Combined, the FDCA and the FMIA form a comprehensive regulatory scheme intended to “protect the health and welfare of consumers and to prevent and eliminate burdens on commerce by assuring that meat and poultry products are wholesome and properly labeled.” See e.g., American Public Health Assn. v. Butz, 511 F.2d 331, 332 (D.C.Cir.1974); National Pork Producers Council v. Bergland, 631 F.2d 1353, 1361 (8th Cir.1980), cert. denied, 450 U.S. 912, 101 S.Ct. 1350, 67 L.Ed.2d 335 (1981).
The ALDF insists that Congress did not intend to entirely exclude all state regulation of food labels and animal drugs; that Congress was not concerned about bacteria in meat; and, that requiring a notice or label or warning “concerning the potential harmful effects of the genetically-altered” bacteria possibly contained in veal, would not conflict with federal regulations. I cannot agree, and for the reasons explained below, must conclude instead that the ALDF's chapter 93A claim is pre-empted by the federal regulatory scheme.
First, to the extent the ALDF's amended complaint is based on violations of the FDCA or the parallel Massachusetts statute, Mass.Gen.Laws Ann. ch. 94, § 186-which deem adulterated, food containing “any poisonous or deleterious substance which may render it injurious to health”-it is pre-empted. The ALDF says that Provimi violates the FDCA because it sells adulterated veal. It is true that veal containing salmonella bacteria resistant to antibiotics is adulterated, within the meaning of the FDCA. Continental Seafoods, Inc. v. Schweiker, 674 F.2d 38, 43 (D.C.Cir.1982). Diseases caused by drug-resistant bacteria may be prolonged and serious. A recent Centers for Disease Control study traced an outbreak of human food poisoning caused by salmonella bacteria resistant to several common antibiotics, to calves fed subtherapeutic doses of antibiotics. Holmberg, Osterholm, Senger & Cohen, 311 New Eng.J. of Med. 617 (1984).
But there is no allegation in the ALDF's complaint that Provimi has sold veal in Massachusetts contaminated with antibiotic-resistant salmonella. More important, the ALDF complaint fails to state a claim on which relief can be granted because no private right of action can be implied under the FDCA. Pacific Trading Co. v. Wilson and Co., 547 F.2d 367, 370-71 (7th Cir.1976); Nat. Women's Health Network v. A.H. Robins Co., 545 F.Supp. 1177, 1178 (D.Mass.1982). Even assuming, for the moment, that the ALDF can show that Provimi violates the FDCA because its veal is adulterated, the state law authority for the injunctive relief it seeks-the Massachusetts consumer protection statute-is pre-empted by the FDCA. “A private right of action is equally inconsistent with the federal regulatory scheme, whether the right is based in federal or state law.” Nat. Women's Health Network, 545 F.Supp. at 1181. Massachusetts cannot confer on private persons the power to enforce a federal statute whose enforcement Congress left to federal administrative agencies. Nor can the ALDF enforce chapter 94, the Massachusetts statute which parallels the FDCA, in a private action under the Massachusetts consumer protection protection statute.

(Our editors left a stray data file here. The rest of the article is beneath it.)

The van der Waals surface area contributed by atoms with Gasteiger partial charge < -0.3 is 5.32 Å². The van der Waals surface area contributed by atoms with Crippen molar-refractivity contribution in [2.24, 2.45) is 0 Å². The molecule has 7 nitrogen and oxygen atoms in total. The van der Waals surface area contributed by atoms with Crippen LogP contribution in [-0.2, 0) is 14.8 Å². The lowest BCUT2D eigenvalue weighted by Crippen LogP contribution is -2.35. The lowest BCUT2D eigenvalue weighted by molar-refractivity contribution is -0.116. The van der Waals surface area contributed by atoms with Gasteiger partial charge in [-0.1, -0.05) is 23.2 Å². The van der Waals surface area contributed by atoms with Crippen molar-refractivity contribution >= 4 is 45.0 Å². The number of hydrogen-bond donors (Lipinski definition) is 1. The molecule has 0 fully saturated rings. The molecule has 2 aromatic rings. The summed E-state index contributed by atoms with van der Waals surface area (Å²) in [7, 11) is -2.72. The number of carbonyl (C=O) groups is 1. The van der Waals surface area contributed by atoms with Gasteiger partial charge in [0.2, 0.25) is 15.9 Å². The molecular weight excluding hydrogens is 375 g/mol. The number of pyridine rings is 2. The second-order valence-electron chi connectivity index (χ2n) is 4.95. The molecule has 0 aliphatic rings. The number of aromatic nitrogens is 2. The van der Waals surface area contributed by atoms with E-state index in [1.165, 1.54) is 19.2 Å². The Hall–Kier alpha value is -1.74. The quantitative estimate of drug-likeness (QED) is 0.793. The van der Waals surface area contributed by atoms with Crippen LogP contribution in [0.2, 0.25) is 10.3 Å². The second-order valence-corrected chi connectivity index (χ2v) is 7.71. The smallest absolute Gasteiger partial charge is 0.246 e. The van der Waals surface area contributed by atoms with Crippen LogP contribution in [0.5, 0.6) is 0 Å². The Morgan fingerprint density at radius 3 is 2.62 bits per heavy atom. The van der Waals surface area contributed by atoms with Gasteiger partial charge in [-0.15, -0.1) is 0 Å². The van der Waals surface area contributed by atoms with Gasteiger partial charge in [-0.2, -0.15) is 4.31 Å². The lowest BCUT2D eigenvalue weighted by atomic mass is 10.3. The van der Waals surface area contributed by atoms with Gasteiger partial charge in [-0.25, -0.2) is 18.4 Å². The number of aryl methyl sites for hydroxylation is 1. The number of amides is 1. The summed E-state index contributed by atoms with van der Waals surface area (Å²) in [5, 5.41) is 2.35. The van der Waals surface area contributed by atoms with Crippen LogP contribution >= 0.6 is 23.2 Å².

The same reasoning applies to the ALDF's claim that Provimi's veal is adulterated because calves are not fed iron. Iron, the ALDF argues, is a “valuable constituent” of veal; its absence renders veal an adulterated food. 21 U.S.C. § 342(b)(1). Nothing in the ALDF's brief suggests why veal must contain iron-it is the value of iron to humans that is important here, and not whether healthy calves require iron. Even assuming the ALDF is correct, however, this violation of the FDCA cannot support a private action under the Massachusetts consumer protection statute.
Second, the subtherapeutic and therapeutic use of antibiotics is controlled by a complicated and comprehensive federal statutory and regulatory scheme. Chapter *284 93A does not apply to “transactions or actions otherwise permitted under laws as administered by any regulatory board or officer acting under statutory authority of the Commonwealth or of the United States.” Mass.Gen.Laws Ann. ch. 93A, § 3. Antibiotic use in animals that complies with the federal scheme does not violate the Massachusetts consumer protection statute. Nowhere in its pleadings does the ALDF allege that either farmers or Provimi fail to comply with the federal statutory and regulatory scheme.
Even if the ALDF avoided this exemption, however, the comprehensive federal statutory and regulatory scheme pre-empts any injunctive relief under chapter 93A. The FDCA and its regulations establish complicated procedures by which new drugs proposed to be used in treating animals both subtherapeutically as feed additives and therapeutically, are approved before they can be marketed. Human safety is specifically considered, because it is in animals raised for food that these drugs and feeds will be used. 21 U.S.C. § 360b(d)(2). “The edible products of food-producing animals treated with such drugs” can contain only certain trace amounts of the drugs. 21 C.F.R. § 556 (1975). Further, regulations promulgated by the Secretary of Agriculture under the FMIA provide that all livestock slaughtered for human consumption shall be inspected before and after slaughter, to assure that these antibiotic levels are not exceeded. 9 C.F.R. §§ 309.16, 310.21 (1984). Food that contains approved animal drugs “or any substance formed in or on the food because of [the approved drug's] use” cannot be found to be adulterated. 21 U.S.C. § 360b(k).